Sierra Leone: Stronger communities through education
WHO IS THIS SHIPMENT HELPING?
Sierra Leone has faced multiple tragedies in recent decades, and our partners on this shipment have been walking with those suffering, every step of the way. During the 11 years of war in Sierra Leone, they helped more than 600 displaced people with medical care, food, clothes and counselling. When entire villages were burnt, they helped rebuild homes. When Ebola devastated the nation in 2014, killing thousands, our partners supported impoverished families with food packs and nutritional care to help people stay as healthy as possible. Then, in 2017 when mudslides caused the deaths of 1,000 people and displaced 3,000, they were there yet again, with relief goods and educational support for children who had been evacuated (see story below).
As well as responding to disasters, these partners know that through education, training and job creation, communities become stronger and more resilient to future disasters. “People can’t afford their basic needs, like clothes or shoes. They eat whatever they raise for the day, with nothing in reserve,” they wrote. Their projects aim to move vulnerable communities from this subsistence lifestyle to a more sustainable one. They have four primary schools, a secondary school and a job skills training centre, as well as a computer school for underprivileged youth and a health clinic. They have asked for goods to equip all their projects, including computers, furniture, clothing and educational supplies and equipment.
Nearly 4,000 people died in Sierra Leone during the 2014 Ebola outbreak, leaving broken and traumatised families behind. Aminata’s was one of them. When both Aminata’s parents died of Ebola, it left her the head of her small household. Suddenly, she and her three siblings had nobody to care for them. They became homeless and dropped out of school, not knowing what the future might hold.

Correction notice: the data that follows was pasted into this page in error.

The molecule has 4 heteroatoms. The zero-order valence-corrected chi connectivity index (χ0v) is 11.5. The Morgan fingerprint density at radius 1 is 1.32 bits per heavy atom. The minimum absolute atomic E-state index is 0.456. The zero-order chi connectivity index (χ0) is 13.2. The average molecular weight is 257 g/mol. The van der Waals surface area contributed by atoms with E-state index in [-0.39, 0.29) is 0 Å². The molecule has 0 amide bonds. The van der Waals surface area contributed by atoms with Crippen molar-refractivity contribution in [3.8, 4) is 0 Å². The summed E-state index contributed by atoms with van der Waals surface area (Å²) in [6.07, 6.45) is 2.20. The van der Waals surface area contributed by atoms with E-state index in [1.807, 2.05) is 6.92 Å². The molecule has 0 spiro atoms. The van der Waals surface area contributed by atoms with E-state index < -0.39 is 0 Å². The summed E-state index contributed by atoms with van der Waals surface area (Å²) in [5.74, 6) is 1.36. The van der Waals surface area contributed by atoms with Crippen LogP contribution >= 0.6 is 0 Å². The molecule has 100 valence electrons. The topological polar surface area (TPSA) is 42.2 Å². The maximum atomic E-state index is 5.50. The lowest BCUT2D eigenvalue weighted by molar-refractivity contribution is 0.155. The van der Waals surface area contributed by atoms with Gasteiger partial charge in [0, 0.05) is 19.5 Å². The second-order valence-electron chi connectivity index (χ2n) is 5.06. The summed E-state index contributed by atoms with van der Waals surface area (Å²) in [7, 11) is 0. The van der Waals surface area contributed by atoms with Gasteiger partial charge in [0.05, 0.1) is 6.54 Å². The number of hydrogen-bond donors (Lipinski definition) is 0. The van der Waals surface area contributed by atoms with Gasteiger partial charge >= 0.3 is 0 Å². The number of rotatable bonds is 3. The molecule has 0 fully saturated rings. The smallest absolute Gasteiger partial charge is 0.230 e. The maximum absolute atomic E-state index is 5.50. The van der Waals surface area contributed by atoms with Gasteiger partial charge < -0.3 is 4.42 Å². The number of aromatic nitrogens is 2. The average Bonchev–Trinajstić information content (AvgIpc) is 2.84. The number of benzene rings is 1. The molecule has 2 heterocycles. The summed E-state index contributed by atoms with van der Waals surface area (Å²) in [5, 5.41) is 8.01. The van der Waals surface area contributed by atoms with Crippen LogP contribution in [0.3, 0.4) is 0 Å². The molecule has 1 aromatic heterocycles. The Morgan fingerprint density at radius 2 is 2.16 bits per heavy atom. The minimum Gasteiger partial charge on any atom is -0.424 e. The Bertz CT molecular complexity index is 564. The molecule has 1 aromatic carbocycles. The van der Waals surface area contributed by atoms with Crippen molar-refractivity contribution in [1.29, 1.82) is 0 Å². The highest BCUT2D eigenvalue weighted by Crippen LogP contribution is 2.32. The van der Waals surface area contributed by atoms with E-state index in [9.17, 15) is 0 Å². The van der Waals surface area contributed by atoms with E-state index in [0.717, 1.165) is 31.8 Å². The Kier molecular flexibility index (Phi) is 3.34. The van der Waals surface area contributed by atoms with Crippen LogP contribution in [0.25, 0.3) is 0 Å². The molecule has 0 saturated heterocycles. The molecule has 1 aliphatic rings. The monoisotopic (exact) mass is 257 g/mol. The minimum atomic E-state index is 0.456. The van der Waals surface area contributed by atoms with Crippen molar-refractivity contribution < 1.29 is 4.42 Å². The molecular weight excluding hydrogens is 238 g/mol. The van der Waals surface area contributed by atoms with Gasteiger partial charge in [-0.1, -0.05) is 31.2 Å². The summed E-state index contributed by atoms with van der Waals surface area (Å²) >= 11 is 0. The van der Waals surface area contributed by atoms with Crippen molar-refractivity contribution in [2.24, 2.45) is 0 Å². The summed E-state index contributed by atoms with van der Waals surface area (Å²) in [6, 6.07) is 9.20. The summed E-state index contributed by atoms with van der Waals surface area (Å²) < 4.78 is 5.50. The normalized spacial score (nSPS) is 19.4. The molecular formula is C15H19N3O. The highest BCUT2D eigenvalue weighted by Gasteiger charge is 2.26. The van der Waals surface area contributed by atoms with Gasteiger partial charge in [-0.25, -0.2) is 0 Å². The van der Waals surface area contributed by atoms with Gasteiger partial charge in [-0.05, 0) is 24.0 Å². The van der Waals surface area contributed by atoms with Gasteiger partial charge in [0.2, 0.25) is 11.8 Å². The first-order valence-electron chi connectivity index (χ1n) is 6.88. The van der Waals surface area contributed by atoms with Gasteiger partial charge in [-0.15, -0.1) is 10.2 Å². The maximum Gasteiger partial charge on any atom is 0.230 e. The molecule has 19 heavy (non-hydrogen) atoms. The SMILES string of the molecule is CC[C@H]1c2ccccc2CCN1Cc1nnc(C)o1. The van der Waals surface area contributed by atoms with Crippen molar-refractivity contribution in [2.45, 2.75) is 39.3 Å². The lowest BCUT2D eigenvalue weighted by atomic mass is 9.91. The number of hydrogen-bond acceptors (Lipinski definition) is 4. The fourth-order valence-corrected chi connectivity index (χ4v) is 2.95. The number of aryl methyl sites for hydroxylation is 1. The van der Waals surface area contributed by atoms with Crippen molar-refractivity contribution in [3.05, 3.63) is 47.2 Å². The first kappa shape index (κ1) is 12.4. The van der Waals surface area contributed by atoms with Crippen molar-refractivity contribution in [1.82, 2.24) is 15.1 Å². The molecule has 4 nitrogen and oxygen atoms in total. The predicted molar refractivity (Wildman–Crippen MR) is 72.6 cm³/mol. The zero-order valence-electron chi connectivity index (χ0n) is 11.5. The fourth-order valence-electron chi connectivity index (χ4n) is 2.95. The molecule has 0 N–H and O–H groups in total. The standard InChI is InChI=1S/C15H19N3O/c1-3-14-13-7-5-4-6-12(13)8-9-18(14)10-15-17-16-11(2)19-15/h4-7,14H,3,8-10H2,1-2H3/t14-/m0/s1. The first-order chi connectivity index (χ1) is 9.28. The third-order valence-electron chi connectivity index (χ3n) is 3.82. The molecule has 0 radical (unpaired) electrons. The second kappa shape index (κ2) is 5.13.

Our partners met Aminata and came alongside her. She wanted to get a job so that her brother and two sisters, at least, could return to school and finish their education. Staff helped Aminata start a small restaurant business where, over time, she has been so successful that she is not just supporting her own siblings, but is able to help other young girls who were once vulnerable like herself.
Aminata’s is just one of many stories showing how these partners consistently look for the needs of individuals and groups in their community, and find solutions that lead to more sustainable futures.
We are pleased to be shipping goods to help in the administration of their outreach programmes intervening in the lives of more families like Aminata’s.
A new school for flood evacuees
In 2017, Sierra Leone made headlines when severe mudslides and flooding killed over 1,000 people and left 3,000 homeless. Our partners leapt into action, offering food and other immediate aid to people who had lost everything.
Then, as villagers began to move into new homes provided by the government, they saw that there was no school for children of evacuated families. They rallied support through their network, and successfully built a new school, now home to 250 students.
Goods from this shipment will help our partners respond quickly when disasters hit, with both immediate relief and longer term support.
Flooding, landslides, disease and conflict have all taken their toll on Sierra Leonean communities. Our partners are well-placed to give immediate help in times of disaster, but also run schools and training projects that are helping equip children and young people to find more stable employment and build stronger communities.
Reference No : S5199
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Sierra Leone snapshot
Sierra Leone is situated on the Atlantic coast in West Africa. It has a diverse environment ranging from savannah to rainforests. The country is rich in resources but economically impoverished, with 60% living below the national poverty line. The country was devastated by a civil war which destroyed much of the infrastructure and, more recently, struck by the Ebola outbreak causing another humanitarian crisis. 70% of youth are unemployed or underemployed.
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